Roger Penske buys Indianapolis Motor Speedway and IndyCar
By JENNA FRYER
(AP) -- Indianapolis Motor Speedway and the IndyCar Series have been sold to Penske Entertainment Corp. in a stunning Monday announcement that relinquishes control of the iconic speedway from the Hulman family after 74 years.
Tony Hulman bought the dilapidated speedway in 1945 and brought racing back to the corner of 16th St. and Georgetown Ave. after a four-year hiatus following World War II.
The speedway spun off multiple other subsidiaries, including the IndyCar Series and Indianapolis Motor Speedway Productions, which are also part of the deal to Penske Entertainment. That group is a subsidiary of Penske Corp., which is owned by billionaire Roger Penske.
The speedway announced a Monday news conference to discuss the deal.
Penske is the winningest team owner in Indianapolis 500 history with 18 victories, including Simon Pagenaud's win in May. He capped the IndyCar Season with a championship from driver Josef Newgarden, the 15th for the Team Penske organization.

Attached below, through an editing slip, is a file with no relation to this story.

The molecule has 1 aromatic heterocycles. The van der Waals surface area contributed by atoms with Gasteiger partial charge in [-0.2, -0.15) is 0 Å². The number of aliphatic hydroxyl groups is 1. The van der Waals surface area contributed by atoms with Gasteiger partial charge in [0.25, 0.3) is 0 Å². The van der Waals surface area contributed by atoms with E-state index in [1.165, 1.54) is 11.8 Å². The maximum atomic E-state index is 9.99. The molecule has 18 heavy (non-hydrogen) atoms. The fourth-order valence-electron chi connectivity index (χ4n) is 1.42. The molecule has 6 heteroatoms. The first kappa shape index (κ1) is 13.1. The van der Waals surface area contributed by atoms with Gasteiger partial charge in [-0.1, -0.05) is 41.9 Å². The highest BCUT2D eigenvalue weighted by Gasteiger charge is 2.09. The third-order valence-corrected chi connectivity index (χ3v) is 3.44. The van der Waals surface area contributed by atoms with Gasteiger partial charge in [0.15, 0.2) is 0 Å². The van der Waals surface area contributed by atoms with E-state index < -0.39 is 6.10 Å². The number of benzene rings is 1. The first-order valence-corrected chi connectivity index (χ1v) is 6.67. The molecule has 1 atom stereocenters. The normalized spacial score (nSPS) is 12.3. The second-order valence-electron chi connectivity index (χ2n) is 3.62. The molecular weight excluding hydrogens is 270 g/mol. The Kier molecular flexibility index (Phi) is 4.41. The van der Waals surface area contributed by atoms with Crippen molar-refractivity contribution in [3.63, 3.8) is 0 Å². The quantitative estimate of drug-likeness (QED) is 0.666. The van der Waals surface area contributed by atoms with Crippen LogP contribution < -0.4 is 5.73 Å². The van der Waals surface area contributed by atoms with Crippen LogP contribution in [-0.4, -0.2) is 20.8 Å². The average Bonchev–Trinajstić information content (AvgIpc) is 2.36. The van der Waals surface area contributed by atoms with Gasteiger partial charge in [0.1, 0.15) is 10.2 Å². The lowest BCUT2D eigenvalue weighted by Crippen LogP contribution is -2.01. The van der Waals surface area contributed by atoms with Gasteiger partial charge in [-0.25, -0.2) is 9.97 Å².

Penske's love of the speedway dates back to 1951 when his father, Jay, scored a pair of tickets to the Indianapolis 500 from the metal fabrication company in Cleveland he worked for. He brought his 14-year-old car-loving son to the speedway to see the event live after listening to it only on the radio for so many years.
Penske was instantly hooked and has missed only six Indianapolis 500s since, five of which came when the IndyCar Series was formed by Tony George and split from CART. Penske teams remained in CART, and CART teams were not welcome at the 500.
Tony George, the grandson of Tony Hulman, has long run the speedway and its properties along with his sister and a board of directors. But matriarch Mari Hulman George, daughter of Tony Hulman, died last December and the family has now turned over all of its racing properties to Penske.
The IndyCar Series is on an upward trend with improved television ratings and increased interest. CART was once the most popular form of motorsports in America, but NASCAR swallowed open wheel racing during the tumultuous times after Tony George created the Indy Racing League. The split fractured open-wheel racing in North America and it has never recovered even after CART conceded and merged into what is presently known as IndyCar.
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Updated November 4, 2019